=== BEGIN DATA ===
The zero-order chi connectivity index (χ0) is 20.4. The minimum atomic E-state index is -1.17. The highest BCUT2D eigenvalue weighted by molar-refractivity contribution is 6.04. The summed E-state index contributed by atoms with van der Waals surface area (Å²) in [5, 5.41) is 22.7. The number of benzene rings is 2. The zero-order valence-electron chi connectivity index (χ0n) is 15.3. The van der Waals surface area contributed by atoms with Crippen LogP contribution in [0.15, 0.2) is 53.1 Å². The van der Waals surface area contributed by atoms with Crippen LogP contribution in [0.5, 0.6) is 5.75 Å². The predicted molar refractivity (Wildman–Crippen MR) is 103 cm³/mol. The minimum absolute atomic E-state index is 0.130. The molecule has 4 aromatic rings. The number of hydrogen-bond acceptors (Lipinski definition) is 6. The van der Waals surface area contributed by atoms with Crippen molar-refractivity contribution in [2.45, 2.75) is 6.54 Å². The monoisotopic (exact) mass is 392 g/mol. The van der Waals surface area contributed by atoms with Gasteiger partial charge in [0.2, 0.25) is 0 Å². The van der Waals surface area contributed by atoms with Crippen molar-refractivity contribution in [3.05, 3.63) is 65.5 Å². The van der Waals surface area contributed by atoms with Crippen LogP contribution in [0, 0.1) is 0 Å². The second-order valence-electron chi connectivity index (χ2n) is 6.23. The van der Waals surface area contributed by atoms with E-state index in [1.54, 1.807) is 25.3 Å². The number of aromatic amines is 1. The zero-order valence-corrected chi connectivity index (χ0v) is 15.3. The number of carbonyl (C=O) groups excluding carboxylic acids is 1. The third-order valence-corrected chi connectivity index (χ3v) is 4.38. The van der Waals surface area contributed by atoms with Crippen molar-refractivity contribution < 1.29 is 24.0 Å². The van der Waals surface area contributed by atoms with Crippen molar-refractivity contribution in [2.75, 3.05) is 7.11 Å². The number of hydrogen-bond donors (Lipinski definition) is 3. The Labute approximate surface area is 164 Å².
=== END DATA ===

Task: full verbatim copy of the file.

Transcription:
The zero-order chi connectivity index (χ0) is 20.4. The minimum atomic E-state index is -1.17. The highest BCUT2D eigenvalue weighted by molar-refractivity contribution is 6.04. The summed E-state index contributed by atoms with van der Waals surface area (Å²) in [5, 5.41) is 22.7. The number of benzene rings is 2. The zero-order valence-electron chi connectivity index (χ0n) is 15.3. The van der Waals surface area contributed by atoms with Crippen LogP contribution in [0.15, 0.2) is 53.1 Å². The van der Waals surface area contributed by atoms with Crippen LogP contribution in [0.5, 0.6) is 5.75 Å². The predicted molar refractivity (Wildman–Crippen MR) is 103 cm³/mol. The minimum absolute atomic E-state index is 0.130. The molecule has 4 aromatic rings. The number of hydrogen-bond acceptors (Lipinski definition) is 6. The van der Waals surface area contributed by atoms with Crippen molar-refractivity contribution in [2.45, 2.75) is 6.54 Å². The monoisotopic (exact) mass is 392 g/mol. The van der Waals surface area contributed by atoms with Gasteiger partial charge in [0.2, 0.25) is 0 Å². The van der Waals surface area contributed by atoms with Crippen molar-refractivity contribution in [3.05, 3.63) is 65.5 Å². The van der Waals surface area contributed by atoms with Crippen LogP contribution in [0, 0.1) is 0 Å². The second-order valence-electron chi connectivity index (χ2n) is 6.23. The van der Waals surface area contributed by atoms with E-state index in [1.54, 1.807) is 25.3 Å². The number of aromatic amines is 1. The zero-order valence-corrected chi connectivity index (χ0v) is 15.3. The number of carbonyl (C=O) groups excluding carboxylic acids is 1. The third-order valence-corrected chi connectivity index (χ3v) is 4.38. The van der Waals surface area contributed by atoms with Crippen molar-refractivity contribution < 1.29 is 24.0 Å². The van der Waals surface area contributed by atoms with Crippen molar-refractivity contribution in [2.75, 3.05) is 7.11 Å². The number of hydrogen-bond donors (Lipinski definition) is 3. The Labute approximate surface area is 164 Å².